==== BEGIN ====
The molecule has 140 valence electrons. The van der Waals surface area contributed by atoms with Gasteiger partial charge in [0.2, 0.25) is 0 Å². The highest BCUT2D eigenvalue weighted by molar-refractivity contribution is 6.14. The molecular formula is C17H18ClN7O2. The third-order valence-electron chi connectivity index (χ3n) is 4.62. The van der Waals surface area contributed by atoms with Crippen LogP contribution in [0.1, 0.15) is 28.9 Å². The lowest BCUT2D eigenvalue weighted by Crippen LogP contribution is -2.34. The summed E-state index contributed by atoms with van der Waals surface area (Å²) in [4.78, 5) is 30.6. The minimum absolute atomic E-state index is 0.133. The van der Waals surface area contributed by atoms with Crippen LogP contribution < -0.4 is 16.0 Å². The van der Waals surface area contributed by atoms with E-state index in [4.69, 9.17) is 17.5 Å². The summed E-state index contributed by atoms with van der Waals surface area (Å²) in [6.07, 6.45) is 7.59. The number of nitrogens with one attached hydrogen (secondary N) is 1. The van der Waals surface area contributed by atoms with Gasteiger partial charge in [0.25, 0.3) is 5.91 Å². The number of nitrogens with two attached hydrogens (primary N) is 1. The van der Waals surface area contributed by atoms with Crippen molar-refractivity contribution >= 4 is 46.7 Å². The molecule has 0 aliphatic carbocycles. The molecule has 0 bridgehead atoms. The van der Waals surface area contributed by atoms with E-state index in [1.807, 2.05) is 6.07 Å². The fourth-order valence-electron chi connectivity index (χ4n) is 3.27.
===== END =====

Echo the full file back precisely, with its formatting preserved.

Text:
The molecule has 140 valence electrons. The van der Waals surface area contributed by atoms with Gasteiger partial charge in [0.2, 0.25) is 0 Å². The highest BCUT2D eigenvalue weighted by molar-refractivity contribution is 6.14. The molecular formula is C17H18ClN7O2. The third-order valence-electron chi connectivity index (χ3n) is 4.62. The van der Waals surface area contributed by atoms with Crippen LogP contribution in [0.1, 0.15) is 28.9 Å². The lowest BCUT2D eigenvalue weighted by Crippen LogP contribution is -2.34. The summed E-state index contributed by atoms with van der Waals surface area (Å²) in [4.78, 5) is 30.6. The minimum absolute atomic E-state index is 0.133. The van der Waals surface area contributed by atoms with Crippen LogP contribution < -0.4 is 16.0 Å². The van der Waals surface area contributed by atoms with E-state index in [4.69, 9.17) is 17.5 Å². The summed E-state index contributed by atoms with van der Waals surface area (Å²) in [6.07, 6.45) is 7.59. The number of nitrogens with one attached hydrogen (secondary N) is 1. The van der Waals surface area contributed by atoms with Gasteiger partial charge in [0.25, 0.3) is 5.91 Å². The number of nitrogens with two attached hydrogens (primary N) is 1. The van der Waals surface area contributed by atoms with Crippen molar-refractivity contribution >= 4 is 46.7 Å². The molecule has 0 aliphatic carbocycles. The molecule has 0 bridgehead atoms. The van der Waals surface area contributed by atoms with E-state index in [1.807, 2.05) is 6.07 Å². The fourth-order valence-electron chi connectivity index (χ4n) is 3.27.